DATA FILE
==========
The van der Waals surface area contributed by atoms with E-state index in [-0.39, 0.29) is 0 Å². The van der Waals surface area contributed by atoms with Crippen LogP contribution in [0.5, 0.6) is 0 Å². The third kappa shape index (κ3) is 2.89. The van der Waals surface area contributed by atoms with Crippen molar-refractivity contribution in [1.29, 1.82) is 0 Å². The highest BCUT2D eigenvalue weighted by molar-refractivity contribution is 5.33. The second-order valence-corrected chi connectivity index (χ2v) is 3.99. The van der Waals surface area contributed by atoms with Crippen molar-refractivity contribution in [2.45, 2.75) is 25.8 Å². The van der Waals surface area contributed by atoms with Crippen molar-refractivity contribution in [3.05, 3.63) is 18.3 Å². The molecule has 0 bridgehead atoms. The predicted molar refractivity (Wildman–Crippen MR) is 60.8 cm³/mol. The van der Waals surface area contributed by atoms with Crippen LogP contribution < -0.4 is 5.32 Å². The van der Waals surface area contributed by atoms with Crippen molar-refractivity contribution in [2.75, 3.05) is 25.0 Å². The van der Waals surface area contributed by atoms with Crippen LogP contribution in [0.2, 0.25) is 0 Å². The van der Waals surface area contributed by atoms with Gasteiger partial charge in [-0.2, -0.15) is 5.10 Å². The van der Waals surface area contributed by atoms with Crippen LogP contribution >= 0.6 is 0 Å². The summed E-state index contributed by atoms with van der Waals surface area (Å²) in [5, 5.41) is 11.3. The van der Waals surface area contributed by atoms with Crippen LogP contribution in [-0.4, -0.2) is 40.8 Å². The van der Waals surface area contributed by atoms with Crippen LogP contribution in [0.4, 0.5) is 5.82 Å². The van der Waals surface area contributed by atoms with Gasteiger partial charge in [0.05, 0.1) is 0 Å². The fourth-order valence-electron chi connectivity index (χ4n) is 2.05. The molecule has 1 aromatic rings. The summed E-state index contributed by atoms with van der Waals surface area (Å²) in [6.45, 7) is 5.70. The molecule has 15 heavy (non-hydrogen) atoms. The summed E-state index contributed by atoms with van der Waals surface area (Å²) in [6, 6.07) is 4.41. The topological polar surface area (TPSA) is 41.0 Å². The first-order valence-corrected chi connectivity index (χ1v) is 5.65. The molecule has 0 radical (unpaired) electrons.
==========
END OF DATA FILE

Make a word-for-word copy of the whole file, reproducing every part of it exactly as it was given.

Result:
The van der Waals surface area contributed by atoms with E-state index in [-0.39, 0.29) is 0 Å². The van der Waals surface area contributed by atoms with Crippen LogP contribution in [0.5, 0.6) is 0 Å². The third kappa shape index (κ3) is 2.89. The van der Waals surface area contributed by atoms with Crippen molar-refractivity contribution in [1.29, 1.82) is 0 Å². The highest BCUT2D eigenvalue weighted by molar-refractivity contribution is 5.33. The second-order valence-corrected chi connectivity index (χ2v) is 3.99. The van der Waals surface area contributed by atoms with Crippen molar-refractivity contribution in [2.45, 2.75) is 25.8 Å². The van der Waals surface area contributed by atoms with Crippen molar-refractivity contribution in [3.05, 3.63) is 18.3 Å². The molecule has 0 bridgehead atoms. The predicted molar refractivity (Wildman–Crippen MR) is 60.8 cm³/mol. The van der Waals surface area contributed by atoms with Crippen LogP contribution < -0.4 is 5.32 Å². The van der Waals surface area contributed by atoms with Crippen molar-refractivity contribution in [2.75, 3.05) is 25.0 Å². The van der Waals surface area contributed by atoms with Crippen LogP contribution in [0.2, 0.25) is 0 Å². The van der Waals surface area contributed by atoms with Gasteiger partial charge in [-0.2, -0.15) is 5.10 Å². The van der Waals surface area contributed by atoms with Crippen LogP contribution >= 0.6 is 0 Å². The summed E-state index contributed by atoms with van der Waals surface area (Å²) in [5, 5.41) is 11.3. The van der Waals surface area contributed by atoms with Crippen LogP contribution in [-0.4, -0.2) is 40.8 Å². The van der Waals surface area contributed by atoms with Crippen LogP contribution in [0.4, 0.5) is 5.82 Å². The van der Waals surface area contributed by atoms with Gasteiger partial charge in [0.05, 0.1) is 0 Å². The fourth-order valence-electron chi connectivity index (χ4n) is 2.05. The molecule has 1 aromatic rings. The summed E-state index contributed by atoms with van der Waals surface area (Å²) in [6.45, 7) is 5.70. The molecule has 15 heavy (non-hydrogen) atoms. The summed E-state index contributed by atoms with van der Waals surface area (Å²) in [6, 6.07) is 4.41. The topological polar surface area (TPSA) is 41.0 Å². The first-order valence-corrected chi connectivity index (χ1v) is 5.65. The molecule has 0 radical (unpaired) electrons.